But what about 'Iron Man 3'? Tony had just put Pepper in extreme danger halfway through the film, he probably thought if he tried to contact any of the Avengers, the same would happen to them. Tony Stark comes off as a person who doesn't want to take responsibility, but at times he's a person who takes responsibility for everything. Just look at his actions in 'Age Of Ultron', he felt it was his duty alone to protect the world. Tony thinks he's the most important person in every room, his ego is massive... and as a result he feels like he's got to take care of everyone, that he's like a dad to a planet of children. He's burdened by his intelligence and makes mistakes by constantly trying to help people, believing they acn't help themselves.
Secretary Ross' line in Captain America: Civil War to the members of the Avengers about two lost nuclear warheads (referring to the absent Hulk and Thor) might actually double as a reference to a nuclear warhead recently being stolen in the concurrent third season of Agents of S.H.I.E.L.D. (in this case, for use in Hive's master plan) — unless, of course, the two plot points are just a total coincidence.
Actually, that could be an allusion to the fact that the government isn't the best option for keeping an eye on superhumans, because the US government has lost nuclear weapons before. The scary part is that we're not even entirely sure how many have gone missing, it can be be anywhere from 6 to a dozen (mostly during the Cold War). (Oh, and before you think that's bad, the USSR was way worse, and since the fall of the USSR only made their terrible record-keeping even more sketchy, it's even more uncertain how many nuclear weapons they've lost. The smart money's on around 33, but some of the more liberal answers claim it to be as high as 100)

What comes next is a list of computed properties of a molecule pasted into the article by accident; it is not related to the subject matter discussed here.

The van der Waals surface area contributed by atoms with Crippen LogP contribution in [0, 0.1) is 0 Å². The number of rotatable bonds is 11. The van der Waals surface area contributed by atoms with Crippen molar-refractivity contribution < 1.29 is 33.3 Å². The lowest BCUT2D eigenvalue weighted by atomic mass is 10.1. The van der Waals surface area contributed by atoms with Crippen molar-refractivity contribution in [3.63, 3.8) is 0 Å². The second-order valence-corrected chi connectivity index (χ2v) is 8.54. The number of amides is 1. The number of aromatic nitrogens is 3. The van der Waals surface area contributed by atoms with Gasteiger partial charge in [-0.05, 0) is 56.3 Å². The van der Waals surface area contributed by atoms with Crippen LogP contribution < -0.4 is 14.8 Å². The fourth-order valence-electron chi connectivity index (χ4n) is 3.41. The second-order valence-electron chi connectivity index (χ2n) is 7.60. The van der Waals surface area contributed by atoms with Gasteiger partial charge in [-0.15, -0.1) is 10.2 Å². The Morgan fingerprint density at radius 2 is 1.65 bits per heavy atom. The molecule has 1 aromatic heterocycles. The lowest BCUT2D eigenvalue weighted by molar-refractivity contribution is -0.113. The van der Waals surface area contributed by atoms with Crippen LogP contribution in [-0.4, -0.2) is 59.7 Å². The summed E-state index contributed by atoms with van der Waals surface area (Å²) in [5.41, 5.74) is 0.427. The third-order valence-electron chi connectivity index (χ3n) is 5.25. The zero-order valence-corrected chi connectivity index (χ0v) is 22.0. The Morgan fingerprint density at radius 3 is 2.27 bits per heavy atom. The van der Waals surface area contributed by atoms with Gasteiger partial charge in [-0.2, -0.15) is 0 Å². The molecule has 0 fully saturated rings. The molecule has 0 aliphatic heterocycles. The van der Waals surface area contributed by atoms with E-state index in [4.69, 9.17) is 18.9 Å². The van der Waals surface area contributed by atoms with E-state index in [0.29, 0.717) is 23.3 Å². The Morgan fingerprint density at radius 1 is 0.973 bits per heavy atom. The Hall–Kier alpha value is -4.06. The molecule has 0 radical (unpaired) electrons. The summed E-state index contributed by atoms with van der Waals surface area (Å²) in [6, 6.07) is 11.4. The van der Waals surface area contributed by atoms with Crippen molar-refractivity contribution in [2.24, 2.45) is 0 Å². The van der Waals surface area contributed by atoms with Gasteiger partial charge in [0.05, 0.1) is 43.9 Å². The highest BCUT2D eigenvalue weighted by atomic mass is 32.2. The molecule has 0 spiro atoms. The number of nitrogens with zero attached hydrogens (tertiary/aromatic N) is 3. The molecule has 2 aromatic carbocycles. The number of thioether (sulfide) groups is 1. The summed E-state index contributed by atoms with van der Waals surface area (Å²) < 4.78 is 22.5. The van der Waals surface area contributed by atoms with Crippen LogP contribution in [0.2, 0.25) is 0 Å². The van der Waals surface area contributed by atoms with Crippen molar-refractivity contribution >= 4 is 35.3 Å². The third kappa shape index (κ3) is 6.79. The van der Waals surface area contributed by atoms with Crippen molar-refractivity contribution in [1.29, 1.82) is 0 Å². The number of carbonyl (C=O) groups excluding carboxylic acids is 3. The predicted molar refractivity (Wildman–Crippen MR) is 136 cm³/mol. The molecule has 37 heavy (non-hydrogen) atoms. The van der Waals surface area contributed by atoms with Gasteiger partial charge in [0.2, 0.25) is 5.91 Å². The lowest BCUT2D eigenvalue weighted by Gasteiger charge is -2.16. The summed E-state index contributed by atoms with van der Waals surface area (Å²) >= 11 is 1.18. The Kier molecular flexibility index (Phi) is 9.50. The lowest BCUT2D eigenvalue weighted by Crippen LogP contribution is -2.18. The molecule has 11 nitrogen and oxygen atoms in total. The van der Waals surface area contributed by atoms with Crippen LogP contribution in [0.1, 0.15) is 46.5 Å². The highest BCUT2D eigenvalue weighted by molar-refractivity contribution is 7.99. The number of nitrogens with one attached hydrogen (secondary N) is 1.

In the early films, it seems only natural that the Asgardians are worshipped as gods by humanity, even if they're reimagined as Sufficiently Advanced Aliens. After all, they were gods in the comics, and the writers couldn't just ignore the fact that they're named after characters from Norse mythology. But in The Avengers (2012) and onward, it becomes clear that there are plenty of other advanced alien species in the Galaxy, but the Asgardians are the only ones that humans seem to have met before the Chitauri Invasion. Why's that? Because the Asgardians had the Space Stone (a.k.a. the Tesseract) in their possession for centuries, which allowed them to create wormholes and travel across vast interstellar distances with ease. Even though they gave it up, they probably managed to build gateways like the Bifrost because they had a chance to study the Space Stone and figure out its secrets. It makes perfect sense, then, that they can interact with "lesser" species far easier than other alien races can, and they treat their meetings with humans as casual encounters.